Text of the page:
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AMD Hardware

45nm Phenom II Matches Core 2 Quad, Trails Core i7 234

Posted by kdawson
from the still-in-the-game dept.
An anonymous reader writes "AMD recently debuted its 45nm Phenom II processors, and The Tech Report has already run them through a complete suite of benchmarks to see how they perform compared to Intel's latest and greatest. The new 2.8GHz and 3GHz Phenom IIs are in a dead heat with like-priced Core 2 Quads, but they generally fall well behind Intel's new Core i7 chips. TR concludes that AMD's future doesn't look as bleak as some say, and future Phenom IIs could compete favorably with more affordable Core i7 derivatives."
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45nm Phenom II Matches Core 2 Quad, Trails Core i7

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  • Re:Good... but... (Score:5, Interesting)

    by LWATCDR (28044) on Friday January 09, 2009 @11:44AM (#26387063) Homepage Journal

    The Core I7 isn't all that future proof. Intel is going to bring out the consumer version of the I7 with guess what... A new Socket!
    I think that the AM2+ socket will have a good life span. The AM2 sure did.
    The thing really is though is that the Core2 and the X2 really are still "good enough". Most people really are not dieing for a faster PC.
    The Atom is the right now the most interesting CPU around. I think AMD should produce a two core version of the PhenomII or a 45nm X2 cpu.
    A very low power use AMD cpu combined with the 780G would be a great product right now.
    The only reason that any QuadCore interests me right now is that I am addicted to FSX.

  • Re:Good... but... (Score:4, Interesting)

    by Anonymous Coward on Friday January 09, 2009 @12:29PM (#26387695)

    Actually you are looking at this in the wrong way. The entire problem is that you are looking at the Phenom as though it's the critical portion of AMD design, which it's not. The Phenom II is part of the Dragon platform, which includes the 4000 series graphics and the 7 series chipset. When combined, the system can be configured for less than $500 or just under $700 with very high end parts. Once together, the AMD system can use Overdrive to hit 4ghz on air with very little effort. Tests have put them at 3.8ghz with the automated performance boosts. Now, not only does Intel not have a platform to match, but their chipset and graphics departments are still playing catchup. Once the AM3 systems hit the market Intel will be in a considerable amount of trouble staying competitive.... especially with the current voltage problems (DDR3 performance memory can burn up i7 chips).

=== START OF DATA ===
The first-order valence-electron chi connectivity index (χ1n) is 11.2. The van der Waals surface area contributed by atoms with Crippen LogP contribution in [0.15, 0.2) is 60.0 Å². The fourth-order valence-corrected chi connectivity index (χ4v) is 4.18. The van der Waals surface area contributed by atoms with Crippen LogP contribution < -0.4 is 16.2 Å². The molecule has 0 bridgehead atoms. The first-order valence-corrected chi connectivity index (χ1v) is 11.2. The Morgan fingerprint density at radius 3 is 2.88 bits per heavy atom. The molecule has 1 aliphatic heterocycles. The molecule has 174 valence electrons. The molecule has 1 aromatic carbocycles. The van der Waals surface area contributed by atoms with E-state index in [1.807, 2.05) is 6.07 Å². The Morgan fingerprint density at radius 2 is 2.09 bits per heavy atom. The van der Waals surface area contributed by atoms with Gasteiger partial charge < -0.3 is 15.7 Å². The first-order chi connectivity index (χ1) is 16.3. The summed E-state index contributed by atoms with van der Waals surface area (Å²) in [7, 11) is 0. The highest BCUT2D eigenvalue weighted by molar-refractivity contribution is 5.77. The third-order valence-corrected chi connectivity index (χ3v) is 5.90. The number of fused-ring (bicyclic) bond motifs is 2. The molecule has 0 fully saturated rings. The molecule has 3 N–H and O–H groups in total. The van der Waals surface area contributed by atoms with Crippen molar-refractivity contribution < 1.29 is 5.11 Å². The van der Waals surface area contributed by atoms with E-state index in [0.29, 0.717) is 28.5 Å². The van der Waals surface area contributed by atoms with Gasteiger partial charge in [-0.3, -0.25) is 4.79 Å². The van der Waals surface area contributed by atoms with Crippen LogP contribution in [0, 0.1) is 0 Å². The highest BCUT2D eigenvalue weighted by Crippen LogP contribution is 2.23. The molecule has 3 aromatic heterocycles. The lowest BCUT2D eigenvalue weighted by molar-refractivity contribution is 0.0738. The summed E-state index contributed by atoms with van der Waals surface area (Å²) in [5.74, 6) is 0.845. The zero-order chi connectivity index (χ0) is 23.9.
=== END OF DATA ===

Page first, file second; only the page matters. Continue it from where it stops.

Also, do not forget, AMD manufacturing costs are dropping while Intel's are increasing. This is not a good trend to have when attempting to compete on prices. New i7 CPUs are entering the market at equal prices and staying high, while the very best AMD chip enters market at the lowest Intel price point and drops. It becomes very hard to justify spending several times more on an Intel system for a tiny performance difference, knowing that it might not even be DDR3 compatible.

  • Re:Good... but... (Score:2, Interesting)

    by KDR_11k (778916) on Friday January 09, 2009 @12:36PM (#26387829)

    If you can't get fast enough hardware, try faster software [clan-sy.com].

  • Re:AMD has failed (Score:3, Interesting)

    by afidel (530433) on Friday January 09, 2009 @02:42PM (#26389789)
    The Opteron 838x (shanghai) stomps all over anything available from Intel, they won't have a part that competes until 2H'09 at the earliest when they get the Xeon Corei7 working.
  • by Pyroja (616376) on Friday January 09, 2009 @03:13PM (#26390269) Homepage

    ... "AMD finally on par with Intel tech from two years ago."

    Seriously. I love AMD. I've been using AMD chips since my very first system of my own, which had a mighty K6-166.

    This past Novemeber, I finally bit the bullet, sold my Athlon X2 system, and upgraded... To a Q6600-based rig. Some may scoff that it's only a 2.4ghz chip, but I'm running it at 3.4ghz right now, and I'm fairly sure I'll reach 3.6ghz with a bit more work.